The challenge to Britain's anti-slavery ambitions: India

Monday, 7 November 2016 13:41 GMT

* Any views expressed in this article are those of the author and not of Thomson Reuters Foundation.

Any trade deal Britain signs with India would open it up as a major market for slavery-tainted goods

India has the largest numbers of people in slavery in the world, and many of those enslaved work in the supply chains of India’s export-oriented sector. In other words, any trade deal that Britain would sign with India, under the current conditions that prevail there, would open the UK up as a major market for slavery-tainted goods.

The fundamental reasons for the prevalence of slavery in India lie first of all in the persistence of the caste system in India. Those who are enslaved are from the most discriminated against groups in society, particularly Dalits, previously known as the “Untouchables”, and Adivasis, or tribal peoples, who number over 200 million according to the 2011 Census. Because of the discrimination that they endure their routine enslavement by more powerful individuals passes with little comment, and with less governmental action. In fact, this situation is too often regarded as the norm.

And the social prejudices against Dalits and Adivasi are exacerbated because of the elusiveness of legal remedy from the abuses they suffer. India has much decent anti-slavery law, but it is simply not implemented because of the lack of capacity of the judiciary, the scarcity and corruption of the police, the lack of labour inspections, and the lack of a proper system of minimum wages for occupations where a high number of workers are Dalits and Adivasis. This is why Anti-Slavery keeps witnessing horrific stories of abuse in industries such as cotton mills or brick kilns.

Prime Minister Modi has declared that development is one of his governmental priorities. But it will be difficult for him to achieve development for all, and with that a reduction of the extraordinary levels of slavery in India, without robust implementation of the law of the land.

Mrs May may feel that she cannot be held responsible for the rule of law in other lands. But if she wishes the UK to be a world leader on the issue of slavery then the engagement that her country establishes with India will be decisive in the success or failure of this aspiration.

And, amidst the risks that a UK-India trade deal poses to the UK’s position as an anti-slavery power, there are some considerable opportunities. Realistic estimates of how long it will take to negotiate new trade relationships suggest that it will take several years. In parallel to those processes it would be fruitful to try to rectify some of the fundamental issues of slavery and caste discrimination that might otherwise poison trading relationships.

To begin with the UK can put its own house in order by outlawing caste-based discrimination – as agreed by both Houses and passed into UK law in the last parliament, but subsequently allowed to whither on the vine by senior Conservative ministers lest they upset particularly wealthy Hindu supporters in the UK.

With a public commitment to this measure Mrs May should then seek a number of assurances from Prime Minister Modi on this trip.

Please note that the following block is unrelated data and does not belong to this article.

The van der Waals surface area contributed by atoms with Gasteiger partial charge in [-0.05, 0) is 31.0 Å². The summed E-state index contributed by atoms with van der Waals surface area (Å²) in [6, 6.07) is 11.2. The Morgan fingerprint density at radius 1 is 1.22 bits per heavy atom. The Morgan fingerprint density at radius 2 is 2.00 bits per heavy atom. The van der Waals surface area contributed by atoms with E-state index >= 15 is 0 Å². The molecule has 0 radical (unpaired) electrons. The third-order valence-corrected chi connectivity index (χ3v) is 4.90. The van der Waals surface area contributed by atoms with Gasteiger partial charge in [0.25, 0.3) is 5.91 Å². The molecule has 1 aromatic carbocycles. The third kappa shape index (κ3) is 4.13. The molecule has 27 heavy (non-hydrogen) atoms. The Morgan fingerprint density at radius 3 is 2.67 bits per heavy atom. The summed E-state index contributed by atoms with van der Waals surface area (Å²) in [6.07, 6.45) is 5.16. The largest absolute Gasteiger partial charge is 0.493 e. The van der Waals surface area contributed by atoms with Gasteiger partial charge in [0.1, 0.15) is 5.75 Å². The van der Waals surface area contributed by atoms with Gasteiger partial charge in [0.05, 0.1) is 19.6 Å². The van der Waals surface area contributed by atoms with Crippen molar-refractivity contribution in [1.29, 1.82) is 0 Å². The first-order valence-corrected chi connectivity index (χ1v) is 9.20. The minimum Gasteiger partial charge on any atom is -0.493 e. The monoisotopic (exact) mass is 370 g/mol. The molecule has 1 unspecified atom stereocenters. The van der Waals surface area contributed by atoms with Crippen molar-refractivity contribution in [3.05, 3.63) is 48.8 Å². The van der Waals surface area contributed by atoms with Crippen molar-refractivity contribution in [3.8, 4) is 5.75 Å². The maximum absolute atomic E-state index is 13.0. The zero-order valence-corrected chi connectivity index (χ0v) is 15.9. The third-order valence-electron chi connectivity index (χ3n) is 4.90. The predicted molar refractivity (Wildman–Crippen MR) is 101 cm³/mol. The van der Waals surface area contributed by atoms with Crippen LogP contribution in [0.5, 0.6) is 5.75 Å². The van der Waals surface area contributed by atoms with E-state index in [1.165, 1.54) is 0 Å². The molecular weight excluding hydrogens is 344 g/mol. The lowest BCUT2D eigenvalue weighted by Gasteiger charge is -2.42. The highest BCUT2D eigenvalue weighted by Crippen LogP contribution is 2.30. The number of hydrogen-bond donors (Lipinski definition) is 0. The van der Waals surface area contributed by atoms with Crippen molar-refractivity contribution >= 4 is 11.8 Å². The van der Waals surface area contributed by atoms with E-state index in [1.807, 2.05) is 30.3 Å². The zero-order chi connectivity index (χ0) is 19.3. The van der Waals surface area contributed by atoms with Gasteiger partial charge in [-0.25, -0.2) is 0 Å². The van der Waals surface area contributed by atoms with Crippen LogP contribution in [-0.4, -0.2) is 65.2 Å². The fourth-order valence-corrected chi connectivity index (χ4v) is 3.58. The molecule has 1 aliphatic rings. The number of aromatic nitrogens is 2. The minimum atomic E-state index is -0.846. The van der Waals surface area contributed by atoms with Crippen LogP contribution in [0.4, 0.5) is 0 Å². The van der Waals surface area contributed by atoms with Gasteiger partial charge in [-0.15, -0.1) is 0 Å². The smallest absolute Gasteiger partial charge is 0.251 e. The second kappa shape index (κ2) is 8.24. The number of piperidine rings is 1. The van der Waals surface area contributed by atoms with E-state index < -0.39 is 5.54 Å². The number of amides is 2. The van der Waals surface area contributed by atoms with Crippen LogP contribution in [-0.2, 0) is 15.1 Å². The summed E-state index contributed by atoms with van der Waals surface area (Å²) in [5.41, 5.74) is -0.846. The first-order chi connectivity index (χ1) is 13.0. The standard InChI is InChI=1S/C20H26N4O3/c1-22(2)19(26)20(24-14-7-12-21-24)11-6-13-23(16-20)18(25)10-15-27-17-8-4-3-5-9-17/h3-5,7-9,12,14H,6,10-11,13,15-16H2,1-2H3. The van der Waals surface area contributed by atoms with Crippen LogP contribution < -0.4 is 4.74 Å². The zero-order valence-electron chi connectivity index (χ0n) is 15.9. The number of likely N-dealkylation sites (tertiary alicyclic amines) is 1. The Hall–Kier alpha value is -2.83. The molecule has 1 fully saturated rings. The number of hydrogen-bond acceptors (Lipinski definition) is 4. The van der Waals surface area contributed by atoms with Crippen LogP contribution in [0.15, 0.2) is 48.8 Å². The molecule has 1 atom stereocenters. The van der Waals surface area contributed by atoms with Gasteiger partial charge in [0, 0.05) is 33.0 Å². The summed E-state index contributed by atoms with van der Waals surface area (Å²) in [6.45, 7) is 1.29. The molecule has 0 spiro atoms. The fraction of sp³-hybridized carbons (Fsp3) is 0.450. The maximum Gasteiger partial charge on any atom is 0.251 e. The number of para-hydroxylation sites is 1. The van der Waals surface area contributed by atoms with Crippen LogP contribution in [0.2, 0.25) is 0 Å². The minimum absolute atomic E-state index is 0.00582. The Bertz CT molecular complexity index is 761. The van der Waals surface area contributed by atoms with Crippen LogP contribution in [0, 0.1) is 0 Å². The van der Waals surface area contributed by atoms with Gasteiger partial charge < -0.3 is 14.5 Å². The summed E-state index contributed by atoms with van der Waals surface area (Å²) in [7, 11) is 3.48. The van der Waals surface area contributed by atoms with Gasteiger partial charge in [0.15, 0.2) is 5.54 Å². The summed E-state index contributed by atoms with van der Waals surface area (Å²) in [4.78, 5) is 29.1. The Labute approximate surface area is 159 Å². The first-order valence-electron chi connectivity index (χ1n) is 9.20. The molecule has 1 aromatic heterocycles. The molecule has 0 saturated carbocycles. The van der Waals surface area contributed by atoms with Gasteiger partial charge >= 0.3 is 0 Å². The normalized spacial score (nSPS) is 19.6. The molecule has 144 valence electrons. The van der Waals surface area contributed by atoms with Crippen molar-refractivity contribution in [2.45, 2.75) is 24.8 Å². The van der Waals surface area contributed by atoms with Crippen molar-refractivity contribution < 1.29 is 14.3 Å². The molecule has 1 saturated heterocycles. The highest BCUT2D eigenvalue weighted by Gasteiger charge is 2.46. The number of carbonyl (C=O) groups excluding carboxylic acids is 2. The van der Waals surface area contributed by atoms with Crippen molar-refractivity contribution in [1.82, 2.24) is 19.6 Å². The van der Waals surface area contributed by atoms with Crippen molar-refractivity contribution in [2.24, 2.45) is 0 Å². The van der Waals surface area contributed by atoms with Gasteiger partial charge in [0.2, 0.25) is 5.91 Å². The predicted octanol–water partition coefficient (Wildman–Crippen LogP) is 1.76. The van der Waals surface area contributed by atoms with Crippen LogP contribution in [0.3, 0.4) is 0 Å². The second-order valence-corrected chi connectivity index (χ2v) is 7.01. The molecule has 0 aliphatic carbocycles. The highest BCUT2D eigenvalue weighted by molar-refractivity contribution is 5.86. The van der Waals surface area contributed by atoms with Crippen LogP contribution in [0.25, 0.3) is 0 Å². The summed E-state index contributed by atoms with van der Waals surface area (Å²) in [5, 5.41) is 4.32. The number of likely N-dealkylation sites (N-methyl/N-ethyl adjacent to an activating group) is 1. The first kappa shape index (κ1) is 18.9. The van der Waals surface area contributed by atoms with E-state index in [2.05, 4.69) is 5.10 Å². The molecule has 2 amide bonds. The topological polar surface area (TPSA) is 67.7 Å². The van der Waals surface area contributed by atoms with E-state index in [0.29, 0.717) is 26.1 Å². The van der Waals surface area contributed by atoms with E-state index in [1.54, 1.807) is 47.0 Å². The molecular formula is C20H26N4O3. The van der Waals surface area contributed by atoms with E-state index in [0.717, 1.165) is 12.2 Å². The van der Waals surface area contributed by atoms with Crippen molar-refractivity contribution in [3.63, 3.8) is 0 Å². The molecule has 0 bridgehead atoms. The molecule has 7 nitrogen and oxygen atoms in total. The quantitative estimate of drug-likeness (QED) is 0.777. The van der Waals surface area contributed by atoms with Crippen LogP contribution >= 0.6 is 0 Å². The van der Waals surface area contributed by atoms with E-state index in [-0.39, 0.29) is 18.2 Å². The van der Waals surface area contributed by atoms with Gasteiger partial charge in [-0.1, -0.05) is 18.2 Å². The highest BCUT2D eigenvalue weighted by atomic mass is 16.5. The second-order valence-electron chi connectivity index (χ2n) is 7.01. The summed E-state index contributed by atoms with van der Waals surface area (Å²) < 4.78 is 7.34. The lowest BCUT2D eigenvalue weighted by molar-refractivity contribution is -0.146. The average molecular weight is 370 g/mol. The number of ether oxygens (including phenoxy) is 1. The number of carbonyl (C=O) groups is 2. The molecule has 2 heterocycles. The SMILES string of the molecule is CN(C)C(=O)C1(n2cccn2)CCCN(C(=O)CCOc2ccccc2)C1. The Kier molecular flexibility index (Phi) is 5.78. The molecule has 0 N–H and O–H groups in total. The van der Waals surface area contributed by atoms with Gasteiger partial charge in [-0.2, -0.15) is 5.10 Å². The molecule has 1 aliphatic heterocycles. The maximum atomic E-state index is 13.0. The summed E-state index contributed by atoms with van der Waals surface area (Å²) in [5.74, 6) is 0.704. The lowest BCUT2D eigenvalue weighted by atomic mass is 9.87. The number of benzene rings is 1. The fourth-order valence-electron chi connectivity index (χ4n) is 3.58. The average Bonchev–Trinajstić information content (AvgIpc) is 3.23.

First she should encourage Prime Minister Modi to fill all the extant vacancies in the Indian judiciary. In Dec 2013 the Indian Supreme Court estimated that, of a sanctioned strength of 19,518 positions in the subordinate courts, there were 4,403 vacancies. This has contributed to a 2015 estimate that there was a backlog of almost 30 million cases in the Indian courts.

Such a shortfall in capacity makes a mockery of the concept of rule of law, and undermines the authority of parliament itself as the laws that are passed come to be seen as mere suggestions to the powerful, rather than a standard to which all citizens are held accountable.

Second Theresa May should ask Prime Minister Modi to implement fully the Supreme Court directives on police reforms, to improve transparency and accountability of the police and to combat corruption.

Finally Theresa May should ask Prime Minister Modi to establish a further national commission to consider how anti-slavery law and practice may be advanced through ensuring police, judiciary and district labour officials have sufficient capacity to uphold the law without fear or favour.

In both these instance the UK can offer world-leading ‘technical’ advice and support from the internationally respected British institutions of the police and judiciary.

The moral challenges implicit in growing trade with India are enormous. But if Prime Ministers May and Modi confront these issues directly future trading negotiations could provide a catalyst for the realisation of the modest dreams of freedom and decent work of millions currently enslaved.

Aidan McQuade is the Director of Anti-Slavery International, the oldest international human rights organisation in the world. During his tenure as Director Anti-Slavery's achievements have included holding the state of Niger to account in an international court for failing to protect its citizens from slavery, obtaining a new statute in British law proscribing forced labour, and mounting a series of investigations identifying where forced labour is used in the production of goods for western markets.

Meena Varma has been Director of Dalit Solidarity Network UK (DSN-UK) since 2007. She was previously Deputy Chief Executive of the Directory of Social Change. She is the Chair of the Board of the International Dalit Solidarity Network and Vice Chair of the Council of Minority Rights Group International. She is also a Board member and Treasurer of the Ethical Trading Initiative.